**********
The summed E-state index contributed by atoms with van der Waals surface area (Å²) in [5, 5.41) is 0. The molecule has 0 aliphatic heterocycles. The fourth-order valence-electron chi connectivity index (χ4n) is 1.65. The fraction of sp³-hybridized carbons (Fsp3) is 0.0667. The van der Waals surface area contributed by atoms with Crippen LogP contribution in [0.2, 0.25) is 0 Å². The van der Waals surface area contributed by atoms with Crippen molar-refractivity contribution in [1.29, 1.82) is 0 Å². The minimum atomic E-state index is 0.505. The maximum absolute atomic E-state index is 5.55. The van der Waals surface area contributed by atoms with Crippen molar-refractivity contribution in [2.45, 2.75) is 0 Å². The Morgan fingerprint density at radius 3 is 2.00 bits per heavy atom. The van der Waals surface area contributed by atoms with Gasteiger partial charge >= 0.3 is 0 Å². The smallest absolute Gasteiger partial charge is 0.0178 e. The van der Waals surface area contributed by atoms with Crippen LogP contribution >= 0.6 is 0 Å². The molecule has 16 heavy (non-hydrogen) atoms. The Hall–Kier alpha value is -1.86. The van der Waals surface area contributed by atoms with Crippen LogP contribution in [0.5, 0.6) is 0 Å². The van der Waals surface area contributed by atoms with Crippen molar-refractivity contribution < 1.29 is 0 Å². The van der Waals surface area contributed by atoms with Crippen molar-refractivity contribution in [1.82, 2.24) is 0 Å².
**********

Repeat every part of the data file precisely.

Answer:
The summed E-state index contributed by atoms with van der Waals surface area (Å²) in [5, 5.41) is 0. The molecule has 0 aliphatic heterocycles. The fourth-order valence-electron chi connectivity index (χ4n) is 1.65. The fraction of sp³-hybridized carbons (Fsp3) is 0.0667. The van der Waals surface area contributed by atoms with Crippen LogP contribution in [0.2, 0.25) is 0 Å². The van der Waals surface area contributed by atoms with Crippen molar-refractivity contribution in [1.29, 1.82) is 0 Å². The minimum atomic E-state index is 0.505. The maximum absolute atomic E-state index is 5.55. The van der Waals surface area contributed by atoms with Crippen molar-refractivity contribution in [2.45, 2.75) is 0 Å². The Morgan fingerprint density at radius 3 is 2.00 bits per heavy atom. The van der Waals surface area contributed by atoms with Gasteiger partial charge >= 0.3 is 0 Å². The smallest absolute Gasteiger partial charge is 0.0178 e. The van der Waals surface area contributed by atoms with Crippen LogP contribution >= 0.6 is 0 Å². The molecule has 16 heavy (non-hydrogen) atoms. The Hall–Kier alpha value is -1.86. The van der Waals surface area contributed by atoms with Crippen LogP contribution in [0.5, 0.6) is 0 Å². The van der Waals surface area contributed by atoms with Crippen molar-refractivity contribution < 1.29 is 0 Å². The van der Waals surface area contributed by atoms with Crippen molar-refractivity contribution in [1.82, 2.24) is 0 Å².